Context: Evidence suggests that athletes engaging in high-intensity activities after concussion have more difficulties with cognitive recovery.
Objective: To examine the role postinjury activity level plays in postconcussive symptoms and performance on neurocognitive tests in a population of student-athletes.
Design: Retrospective cohort study with repeated measures of neurocognitive performance and symptom reporting.
Setting: University-based sports concussion clinic.
Patients or other participants: Ninety-five student-athletes (80 males, 15 females: age = 15.88 +/- 1.35 years) were retrospectively assigned to 1 of 5 groups based on a postinjury activity intensity scale.
Main outcome measure(s): We employed a regression analysis for repeated measures to evaluate the relationship of activity intensity to symptoms and neurocognitive outcome up to 33 days after concussion. Postconcussion symptom scores and neurocognitive (verbal memory, visual memory, visual motor speed, and reaction time) scores served as the primary outcome measures.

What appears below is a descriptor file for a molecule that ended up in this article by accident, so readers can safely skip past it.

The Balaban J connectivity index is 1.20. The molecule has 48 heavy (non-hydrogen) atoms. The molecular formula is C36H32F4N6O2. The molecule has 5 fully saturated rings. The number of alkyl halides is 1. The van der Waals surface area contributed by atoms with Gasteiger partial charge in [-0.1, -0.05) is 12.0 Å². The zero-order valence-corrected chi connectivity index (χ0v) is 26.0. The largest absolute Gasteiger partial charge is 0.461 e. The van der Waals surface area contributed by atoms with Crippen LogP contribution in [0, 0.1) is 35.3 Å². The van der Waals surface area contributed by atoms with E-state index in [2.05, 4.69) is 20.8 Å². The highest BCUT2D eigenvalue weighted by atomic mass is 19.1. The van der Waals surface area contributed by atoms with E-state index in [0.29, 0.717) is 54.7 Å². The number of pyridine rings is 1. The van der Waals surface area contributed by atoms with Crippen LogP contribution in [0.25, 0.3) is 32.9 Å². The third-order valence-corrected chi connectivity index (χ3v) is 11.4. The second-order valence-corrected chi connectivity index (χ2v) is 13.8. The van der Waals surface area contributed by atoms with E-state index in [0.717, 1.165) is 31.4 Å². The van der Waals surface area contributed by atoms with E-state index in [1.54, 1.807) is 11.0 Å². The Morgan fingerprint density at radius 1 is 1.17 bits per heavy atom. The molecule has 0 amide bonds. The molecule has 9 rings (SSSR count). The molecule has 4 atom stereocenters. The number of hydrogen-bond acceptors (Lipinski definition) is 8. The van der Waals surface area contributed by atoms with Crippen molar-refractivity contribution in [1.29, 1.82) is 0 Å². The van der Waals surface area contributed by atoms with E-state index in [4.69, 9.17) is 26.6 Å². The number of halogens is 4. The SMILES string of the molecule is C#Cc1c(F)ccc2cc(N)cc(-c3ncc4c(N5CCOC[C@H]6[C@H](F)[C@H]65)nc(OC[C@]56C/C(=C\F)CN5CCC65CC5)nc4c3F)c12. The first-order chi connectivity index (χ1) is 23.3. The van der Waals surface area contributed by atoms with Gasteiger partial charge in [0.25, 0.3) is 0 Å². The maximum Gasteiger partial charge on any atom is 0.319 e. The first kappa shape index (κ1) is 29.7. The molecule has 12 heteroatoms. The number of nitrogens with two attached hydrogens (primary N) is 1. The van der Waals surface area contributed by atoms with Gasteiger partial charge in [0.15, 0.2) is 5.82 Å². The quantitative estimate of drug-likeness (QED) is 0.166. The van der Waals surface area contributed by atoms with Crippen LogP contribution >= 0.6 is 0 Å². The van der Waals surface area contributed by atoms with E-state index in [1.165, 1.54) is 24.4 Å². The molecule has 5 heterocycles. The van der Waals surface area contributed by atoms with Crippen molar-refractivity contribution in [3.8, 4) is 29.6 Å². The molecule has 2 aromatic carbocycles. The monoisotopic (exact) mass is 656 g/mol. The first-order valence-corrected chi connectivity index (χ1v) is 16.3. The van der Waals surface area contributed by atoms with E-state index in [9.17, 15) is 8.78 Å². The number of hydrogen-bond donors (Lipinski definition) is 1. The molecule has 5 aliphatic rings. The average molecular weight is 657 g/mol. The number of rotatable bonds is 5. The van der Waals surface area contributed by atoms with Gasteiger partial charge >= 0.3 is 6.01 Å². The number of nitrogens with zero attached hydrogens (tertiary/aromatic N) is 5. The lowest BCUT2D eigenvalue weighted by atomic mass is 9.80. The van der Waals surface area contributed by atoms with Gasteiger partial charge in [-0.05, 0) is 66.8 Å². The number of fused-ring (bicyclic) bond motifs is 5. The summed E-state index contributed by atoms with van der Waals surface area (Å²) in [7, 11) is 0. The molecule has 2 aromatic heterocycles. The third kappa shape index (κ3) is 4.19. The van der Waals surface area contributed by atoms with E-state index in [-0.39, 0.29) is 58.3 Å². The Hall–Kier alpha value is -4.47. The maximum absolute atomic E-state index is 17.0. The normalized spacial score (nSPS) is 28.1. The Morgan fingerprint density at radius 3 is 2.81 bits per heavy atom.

Results: Level of exertion was significantly related to all outcome variables (P < .02 for all comparisons). With multivariate analysis, activity intensity remained significant with respect to visual memory (P = .003) and reaction time (P < .001).
Conclusions: Activity level after concussion affected symptoms and neurocognitive recovery. Athletes engaging in high levels of activity after concussion demonstrated worse neurocognitive performance. For these tasks, those engaging in moderate levels of activity demonstrated the best performance.
Keywords: exertion; mild traumatic brain injuries; rehabilitation; student-athletes.